I have two very good admission offers from good universities in the US, and I am having a hard time choosing between them. So much that I am starting to consider less relevant factors, such as the position of the department in the different rankings. I believe that the ranking from the US News and World Report is the most prestigious one. However, they only show the top-10 departments on my field. I would need to pay 30 USD to see the full ranking. Is it worth it?
closed as off-topic by Brian Borchers, Buzz, virmaior, OBu, EnergyNumbers Feb 18 '18 at 17:39
This question appears to be off-topic. The users who voted to close gave this specific reason:
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No, it's not worth paying $30 for an extended list of rankings in a discipline. Why not use more productive factors, such as:
- Who has the wider range of faculty working in areas that interest you?
- Where would you like to live as a grad student (in a city, a small town, etc.)? Does region of the country matter?
- How does your stipend compare to cost of living where you are?
- Will you be close to potential collaborators?
- Do you want to work in a small department or a large department?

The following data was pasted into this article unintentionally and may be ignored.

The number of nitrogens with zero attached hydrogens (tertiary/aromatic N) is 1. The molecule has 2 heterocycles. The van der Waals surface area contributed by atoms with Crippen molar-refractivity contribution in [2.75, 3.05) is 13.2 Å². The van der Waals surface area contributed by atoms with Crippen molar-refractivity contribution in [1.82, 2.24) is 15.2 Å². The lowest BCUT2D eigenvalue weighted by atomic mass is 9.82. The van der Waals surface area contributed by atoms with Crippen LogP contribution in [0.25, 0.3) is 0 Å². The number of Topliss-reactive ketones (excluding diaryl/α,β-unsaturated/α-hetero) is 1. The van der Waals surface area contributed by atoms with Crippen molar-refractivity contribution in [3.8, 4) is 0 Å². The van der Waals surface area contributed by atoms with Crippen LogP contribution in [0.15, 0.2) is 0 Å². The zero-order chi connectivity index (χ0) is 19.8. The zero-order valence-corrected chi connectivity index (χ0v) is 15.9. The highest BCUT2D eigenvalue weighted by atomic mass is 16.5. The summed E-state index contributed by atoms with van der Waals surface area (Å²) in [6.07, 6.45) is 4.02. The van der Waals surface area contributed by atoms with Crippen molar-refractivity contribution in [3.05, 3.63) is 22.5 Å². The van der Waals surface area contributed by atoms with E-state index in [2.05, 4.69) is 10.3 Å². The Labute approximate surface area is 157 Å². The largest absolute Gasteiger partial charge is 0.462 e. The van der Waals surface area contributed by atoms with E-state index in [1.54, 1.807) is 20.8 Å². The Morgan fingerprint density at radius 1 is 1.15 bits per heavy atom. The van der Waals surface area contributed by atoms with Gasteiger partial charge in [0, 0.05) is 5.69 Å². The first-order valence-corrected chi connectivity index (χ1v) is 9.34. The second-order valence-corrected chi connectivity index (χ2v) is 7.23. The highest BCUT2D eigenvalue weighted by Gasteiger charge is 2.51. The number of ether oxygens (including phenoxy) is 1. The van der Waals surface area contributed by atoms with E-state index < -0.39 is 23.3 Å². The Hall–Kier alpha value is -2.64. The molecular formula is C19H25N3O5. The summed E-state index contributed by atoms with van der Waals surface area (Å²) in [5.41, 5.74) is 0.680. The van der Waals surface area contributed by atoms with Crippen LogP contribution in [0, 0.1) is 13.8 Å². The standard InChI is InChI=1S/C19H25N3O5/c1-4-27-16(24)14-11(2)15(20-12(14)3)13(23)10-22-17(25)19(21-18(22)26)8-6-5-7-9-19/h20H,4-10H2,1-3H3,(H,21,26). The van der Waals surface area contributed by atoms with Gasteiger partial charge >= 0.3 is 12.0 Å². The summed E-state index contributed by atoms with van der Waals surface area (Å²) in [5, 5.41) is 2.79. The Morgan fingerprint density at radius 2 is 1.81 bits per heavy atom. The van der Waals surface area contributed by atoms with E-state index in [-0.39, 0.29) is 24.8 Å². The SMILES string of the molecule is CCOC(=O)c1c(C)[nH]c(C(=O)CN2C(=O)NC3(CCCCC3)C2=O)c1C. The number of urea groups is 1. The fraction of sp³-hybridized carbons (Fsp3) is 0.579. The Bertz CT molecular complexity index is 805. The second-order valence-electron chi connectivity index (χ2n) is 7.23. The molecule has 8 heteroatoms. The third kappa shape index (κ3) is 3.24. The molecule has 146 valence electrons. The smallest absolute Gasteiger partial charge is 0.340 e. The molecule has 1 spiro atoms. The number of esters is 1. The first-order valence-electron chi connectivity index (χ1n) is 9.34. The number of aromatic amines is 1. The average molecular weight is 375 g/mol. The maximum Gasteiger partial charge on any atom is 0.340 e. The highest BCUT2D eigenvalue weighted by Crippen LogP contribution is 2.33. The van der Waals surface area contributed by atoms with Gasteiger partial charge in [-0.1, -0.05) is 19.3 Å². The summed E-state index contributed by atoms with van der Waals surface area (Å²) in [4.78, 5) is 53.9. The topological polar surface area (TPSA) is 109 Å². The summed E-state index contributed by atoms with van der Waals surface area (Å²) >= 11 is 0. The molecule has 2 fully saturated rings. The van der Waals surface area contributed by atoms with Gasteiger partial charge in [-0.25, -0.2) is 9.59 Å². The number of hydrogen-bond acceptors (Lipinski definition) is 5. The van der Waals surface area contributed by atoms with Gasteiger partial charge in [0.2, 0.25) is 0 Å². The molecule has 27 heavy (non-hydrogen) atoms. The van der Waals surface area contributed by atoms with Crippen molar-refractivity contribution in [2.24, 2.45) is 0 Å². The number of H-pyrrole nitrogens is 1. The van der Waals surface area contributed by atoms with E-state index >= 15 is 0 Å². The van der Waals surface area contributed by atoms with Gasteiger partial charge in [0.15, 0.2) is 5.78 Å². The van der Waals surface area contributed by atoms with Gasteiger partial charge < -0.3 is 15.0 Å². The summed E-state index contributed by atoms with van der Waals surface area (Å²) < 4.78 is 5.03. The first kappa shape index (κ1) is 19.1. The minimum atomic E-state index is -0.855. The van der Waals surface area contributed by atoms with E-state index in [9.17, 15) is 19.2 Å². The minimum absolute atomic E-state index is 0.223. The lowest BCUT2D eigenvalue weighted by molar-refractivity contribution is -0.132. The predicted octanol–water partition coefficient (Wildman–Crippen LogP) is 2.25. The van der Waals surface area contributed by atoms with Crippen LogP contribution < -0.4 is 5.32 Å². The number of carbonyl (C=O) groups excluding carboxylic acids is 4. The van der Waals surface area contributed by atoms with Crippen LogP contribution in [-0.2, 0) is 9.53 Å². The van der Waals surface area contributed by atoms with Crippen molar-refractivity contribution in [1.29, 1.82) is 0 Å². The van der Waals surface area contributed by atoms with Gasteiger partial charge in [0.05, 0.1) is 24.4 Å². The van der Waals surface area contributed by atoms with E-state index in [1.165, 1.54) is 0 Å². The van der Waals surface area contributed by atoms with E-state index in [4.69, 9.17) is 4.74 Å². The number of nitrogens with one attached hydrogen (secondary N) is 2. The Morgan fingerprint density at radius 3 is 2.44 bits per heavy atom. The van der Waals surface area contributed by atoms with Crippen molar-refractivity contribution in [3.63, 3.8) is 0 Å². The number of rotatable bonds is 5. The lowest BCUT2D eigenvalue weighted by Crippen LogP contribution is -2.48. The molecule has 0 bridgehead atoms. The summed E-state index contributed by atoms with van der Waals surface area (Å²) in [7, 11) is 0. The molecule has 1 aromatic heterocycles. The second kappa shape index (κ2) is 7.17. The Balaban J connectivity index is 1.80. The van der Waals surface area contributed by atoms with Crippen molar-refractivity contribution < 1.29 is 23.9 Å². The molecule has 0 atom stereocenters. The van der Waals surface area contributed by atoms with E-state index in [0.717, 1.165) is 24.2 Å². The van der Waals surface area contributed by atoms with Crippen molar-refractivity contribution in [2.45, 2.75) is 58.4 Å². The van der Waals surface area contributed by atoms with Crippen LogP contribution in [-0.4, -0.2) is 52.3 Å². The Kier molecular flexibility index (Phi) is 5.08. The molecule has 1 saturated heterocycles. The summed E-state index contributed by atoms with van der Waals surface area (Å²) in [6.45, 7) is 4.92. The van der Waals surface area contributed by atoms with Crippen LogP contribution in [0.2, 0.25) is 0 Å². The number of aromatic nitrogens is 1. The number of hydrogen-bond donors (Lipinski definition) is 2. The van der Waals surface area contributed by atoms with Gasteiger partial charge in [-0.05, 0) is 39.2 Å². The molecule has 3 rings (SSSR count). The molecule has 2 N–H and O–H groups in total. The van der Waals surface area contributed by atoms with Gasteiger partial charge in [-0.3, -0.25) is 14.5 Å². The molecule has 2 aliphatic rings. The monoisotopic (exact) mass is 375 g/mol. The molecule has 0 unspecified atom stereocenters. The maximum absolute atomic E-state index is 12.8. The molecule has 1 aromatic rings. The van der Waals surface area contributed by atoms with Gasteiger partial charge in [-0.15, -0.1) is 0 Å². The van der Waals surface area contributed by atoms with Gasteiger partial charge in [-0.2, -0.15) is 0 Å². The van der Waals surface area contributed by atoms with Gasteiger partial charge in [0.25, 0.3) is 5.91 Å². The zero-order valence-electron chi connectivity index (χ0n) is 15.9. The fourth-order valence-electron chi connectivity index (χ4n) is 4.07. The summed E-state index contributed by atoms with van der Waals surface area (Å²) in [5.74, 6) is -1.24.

- What do your current faculty mentors and advisors think of the two departments?
I'd suggest talking your current advisors and mentors - the people who wrote your recommendation letters. Even if they no longer do research, they can still offer you opinions on where to go. You can also do things like talk to the prospective supervisor's current graduate students. There are much more tangible things to consider than the US & WR ranking (see aeismail's answer).
Having said that, if you really do end up in a "both equally good" situation and need to use a ranking, I'd suggest the THE reputation ranking. If you ever need to find a non-academic job, the recruiter is not likely to know your supervisor or your research topic. They're only likely to know the brand name of the university. The THE reputation ranking is as good a proxy as any of how the university is perceived by the public. I stress though that this is only a tiebreaker, and it should never outweigh the factors mentioned by aeismail.
First of all, congratulations on your offers. The existing answers have offered good alternatives to spending the money on the ranking report and are worth considering.
However, it could still be valid to pursue the avenues suggested by the answers and still pay for a ranking report. The question asks if it is worth the 30 dollars. Consider that you will be spending the next 5 or so years (assuming an average length PhD in the US) at one of the institutions. Where you go will also affect your career trajectory in the next following years if not more. If I were you, I would not begrudge these expenditures if they would help you in making your decision. I would even suggest you to invest in visiting these two choices in person first (though in many cases the department will offer to pay for the travel expenses).